Posts Tagged ‘typography’
This friday a group of students from Kayce’s Typography class and others took a trip all the way to Two Rivers, WI to the Hamilton Wood Type Museum. Here are some pics from the trip for you to enjoy.
Go check out this show:
TYPEFORCE : The Annual Chicago Show of Emerging Typographic Allstars
In my previous post, I mentioned the new documentary Typeface about Hamilton Wood Type. Well, turns out it is at the Siskel Film Center this week for $7 a ticket. If you are interested in going let me know – I can’t decide which day to attend…
The Gene Siskel Film Center is also showing American Artifact: The Rise of American Rock Poster Art.
This documentary covers everything from the Art Deco inspired designs of the pyschadelic 60s to the Indie Rock posters of today
This morning, in History of Graphic Design, we discussed the Industrial Revolution and its affect on graphic design and typography. Everytime I talk about wood type and traditional type setting, I get a tiny burst of energy. I am constantly inspired by historical design processes – it is a driving force to my own work and interests.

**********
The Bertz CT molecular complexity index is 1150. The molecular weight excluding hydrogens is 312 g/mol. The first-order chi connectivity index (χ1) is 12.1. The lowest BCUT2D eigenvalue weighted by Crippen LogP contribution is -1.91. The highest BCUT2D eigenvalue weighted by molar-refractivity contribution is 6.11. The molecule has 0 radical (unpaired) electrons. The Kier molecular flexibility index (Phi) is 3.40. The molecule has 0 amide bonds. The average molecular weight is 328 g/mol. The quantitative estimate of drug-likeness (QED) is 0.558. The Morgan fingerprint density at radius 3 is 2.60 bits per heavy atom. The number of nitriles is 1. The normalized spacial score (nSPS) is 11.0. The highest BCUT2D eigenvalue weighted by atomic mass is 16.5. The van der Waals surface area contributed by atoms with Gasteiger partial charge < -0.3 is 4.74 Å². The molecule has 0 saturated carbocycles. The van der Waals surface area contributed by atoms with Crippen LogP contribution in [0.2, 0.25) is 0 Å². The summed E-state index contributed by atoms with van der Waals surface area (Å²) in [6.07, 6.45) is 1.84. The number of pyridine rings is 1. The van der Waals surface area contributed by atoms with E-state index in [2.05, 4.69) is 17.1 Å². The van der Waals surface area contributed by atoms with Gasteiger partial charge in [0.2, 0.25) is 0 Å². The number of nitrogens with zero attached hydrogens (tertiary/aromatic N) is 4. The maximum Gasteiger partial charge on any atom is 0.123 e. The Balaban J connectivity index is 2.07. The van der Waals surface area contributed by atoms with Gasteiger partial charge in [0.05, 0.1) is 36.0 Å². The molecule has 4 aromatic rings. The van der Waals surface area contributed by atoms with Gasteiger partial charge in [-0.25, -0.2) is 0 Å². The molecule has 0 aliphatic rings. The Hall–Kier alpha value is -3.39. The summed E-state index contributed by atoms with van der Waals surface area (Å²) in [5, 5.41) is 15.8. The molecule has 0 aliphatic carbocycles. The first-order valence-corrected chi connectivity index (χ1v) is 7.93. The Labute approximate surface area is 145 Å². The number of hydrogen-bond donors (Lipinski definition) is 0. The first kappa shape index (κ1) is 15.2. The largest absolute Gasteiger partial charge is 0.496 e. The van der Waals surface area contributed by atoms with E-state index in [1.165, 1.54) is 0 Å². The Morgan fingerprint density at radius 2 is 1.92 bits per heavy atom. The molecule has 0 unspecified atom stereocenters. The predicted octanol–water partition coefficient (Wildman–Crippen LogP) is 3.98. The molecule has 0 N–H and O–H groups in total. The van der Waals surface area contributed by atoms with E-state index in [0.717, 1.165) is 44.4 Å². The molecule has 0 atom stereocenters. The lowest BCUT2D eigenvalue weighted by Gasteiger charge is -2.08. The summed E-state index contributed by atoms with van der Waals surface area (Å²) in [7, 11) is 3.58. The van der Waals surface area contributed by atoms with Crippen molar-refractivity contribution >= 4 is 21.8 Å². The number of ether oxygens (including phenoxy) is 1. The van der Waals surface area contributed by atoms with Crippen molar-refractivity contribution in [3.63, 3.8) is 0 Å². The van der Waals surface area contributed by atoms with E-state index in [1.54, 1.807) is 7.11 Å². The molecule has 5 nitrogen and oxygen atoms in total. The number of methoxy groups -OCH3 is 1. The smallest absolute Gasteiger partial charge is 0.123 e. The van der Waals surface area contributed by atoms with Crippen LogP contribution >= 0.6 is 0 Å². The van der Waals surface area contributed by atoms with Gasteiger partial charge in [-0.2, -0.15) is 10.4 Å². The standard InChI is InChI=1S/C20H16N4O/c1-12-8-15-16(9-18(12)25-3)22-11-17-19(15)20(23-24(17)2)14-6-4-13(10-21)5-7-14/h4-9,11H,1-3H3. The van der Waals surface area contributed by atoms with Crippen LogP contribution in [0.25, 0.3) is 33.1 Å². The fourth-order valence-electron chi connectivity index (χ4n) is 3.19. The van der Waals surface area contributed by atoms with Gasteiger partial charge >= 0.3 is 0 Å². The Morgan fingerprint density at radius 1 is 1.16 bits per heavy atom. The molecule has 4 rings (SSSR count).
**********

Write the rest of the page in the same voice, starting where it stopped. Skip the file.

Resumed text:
Most of the students I have had, know how much I enjoy Hatch Show Print out of Nashville, TN. Hatch is one of the oldest surviving and continuosly running print shops in America. They opened their doors in the late 1800s and have designed posters for tons of famous musicians and events. There is something about the purity of letterpress printing. It takes time and thought to lay out, but also breaks many of the typography rules we are taught as designers. Letterpress, in my opinion, is design meets art meets history. It is amazing that traditional letterpress, like Hatch, Standard Deluxe and Hamilton Wood Type, is done exactly the same way as it was done 100s of years ago.
Another great letterpress shop is in the tiny town of Waverly, Alabama. Standard Deluxe is a small print shop in a converted barn in middle of nowhere Alabama (about 20 minutes away from where I went to school). They have gained national recognition for the prints and posters, and are worth looking at.